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Parents who go through a bitter divorce could permanently damage their child's health, a study shows.

Children whose parents stay on speaking terms after a split are far less prone to falling ill in later life, researchers say.

But those whose parents cut off contact are far more likely to suffer from a weak immune system even decades later.

And experts believe youngsters' health is damaged by the stress of growing up in a broken home that it might explain rising rates of asthma and heart disease among those who experienced it.

Previous research has found that adults whose parents split up were more likely to suffer mental health problems and troubled relationships of their own.

More than 100,000 people a year divorce in England and Wales, around half of whom have at least one child. However, the nature of the divorce appears to be significant. Children of amicable separations had no greater risk of getting ill than those whose parents had stayed together, the latest research found.

Dr Michael Murphy, lead author of the study, from Carnegie Mellon University in Pennsylvania, said: "Early life stressful experiences do something to our physiology and inflammatory processes that increase risk for poorer health and chronic illness.

"This work is a step forward in our understanding of how family stress during childhood may influence a child's susceptibility to disease 20 to 40 years later."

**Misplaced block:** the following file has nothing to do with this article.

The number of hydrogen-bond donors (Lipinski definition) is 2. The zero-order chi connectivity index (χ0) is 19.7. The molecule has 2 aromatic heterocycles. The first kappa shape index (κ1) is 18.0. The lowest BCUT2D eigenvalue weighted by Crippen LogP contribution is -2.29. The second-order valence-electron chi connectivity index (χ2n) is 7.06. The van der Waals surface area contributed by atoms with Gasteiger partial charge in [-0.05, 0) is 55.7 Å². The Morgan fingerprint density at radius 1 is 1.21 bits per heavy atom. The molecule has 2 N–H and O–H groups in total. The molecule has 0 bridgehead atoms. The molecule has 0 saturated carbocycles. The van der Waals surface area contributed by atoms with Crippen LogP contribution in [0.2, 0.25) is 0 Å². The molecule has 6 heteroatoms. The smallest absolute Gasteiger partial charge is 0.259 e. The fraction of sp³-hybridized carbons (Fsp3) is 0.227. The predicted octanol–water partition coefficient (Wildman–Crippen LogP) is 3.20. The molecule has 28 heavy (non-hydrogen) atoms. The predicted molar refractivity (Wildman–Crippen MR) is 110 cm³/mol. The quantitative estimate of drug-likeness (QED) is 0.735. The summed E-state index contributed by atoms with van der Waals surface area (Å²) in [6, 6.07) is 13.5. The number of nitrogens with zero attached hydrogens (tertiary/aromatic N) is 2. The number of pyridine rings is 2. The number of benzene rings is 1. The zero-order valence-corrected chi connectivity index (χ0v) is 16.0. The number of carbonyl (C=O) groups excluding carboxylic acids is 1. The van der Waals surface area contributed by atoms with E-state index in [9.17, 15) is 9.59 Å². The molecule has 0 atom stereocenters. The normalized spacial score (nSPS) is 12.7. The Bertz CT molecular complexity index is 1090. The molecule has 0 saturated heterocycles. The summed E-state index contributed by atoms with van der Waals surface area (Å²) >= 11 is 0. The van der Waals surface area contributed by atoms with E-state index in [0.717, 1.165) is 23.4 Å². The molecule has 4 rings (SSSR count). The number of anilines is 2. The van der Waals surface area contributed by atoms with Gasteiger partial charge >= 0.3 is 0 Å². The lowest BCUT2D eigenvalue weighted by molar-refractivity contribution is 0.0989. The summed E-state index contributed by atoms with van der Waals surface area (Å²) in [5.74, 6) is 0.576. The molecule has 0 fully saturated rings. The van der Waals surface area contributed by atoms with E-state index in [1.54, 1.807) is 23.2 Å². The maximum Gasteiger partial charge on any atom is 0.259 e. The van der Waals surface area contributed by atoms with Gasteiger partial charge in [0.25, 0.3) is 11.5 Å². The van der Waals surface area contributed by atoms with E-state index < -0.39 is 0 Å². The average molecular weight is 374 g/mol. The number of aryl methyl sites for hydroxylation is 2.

For the study, 201 healthy adults – 118 men and 83 women – were quarantined in a hotel and given nasal drops containing rhinovirus, which causes the common cold. Over five days of monitoring, 149 participants showed signs of infection, of whom 60 developed a full-blown cold.

Those whose parents lived apart and never spoke were three times more likely to get the cold. While adults whose mother and father remained on good terms after splitting showed no difference to people with intact families. This suggests extreme childhood stress changes the body's response to the threat of illness.

It may also cause a surge in inflammation in the body, linked to asthma, cancer and heart disease – all previously reported at higher rates in children of separation. Products of broken homes are also more likely to suffer premature death, previous studies have found.

The latest, published in journal Proceedings of the National Academy of Sciences, suggests ‘acrimony' between parents may be to blame, while co-operation means children suffer less trauma.

Co-author Sheldon Cohen, professor of psychology at Carnegie Mellon University, said: ‘Our results target the immune system as an important carrier of the long-term negative impact of early family conflict.

"They also suggest that all divorces are not equal, with continued communication between parents buffering deleterious effects of separation on the health trajectories of the children."

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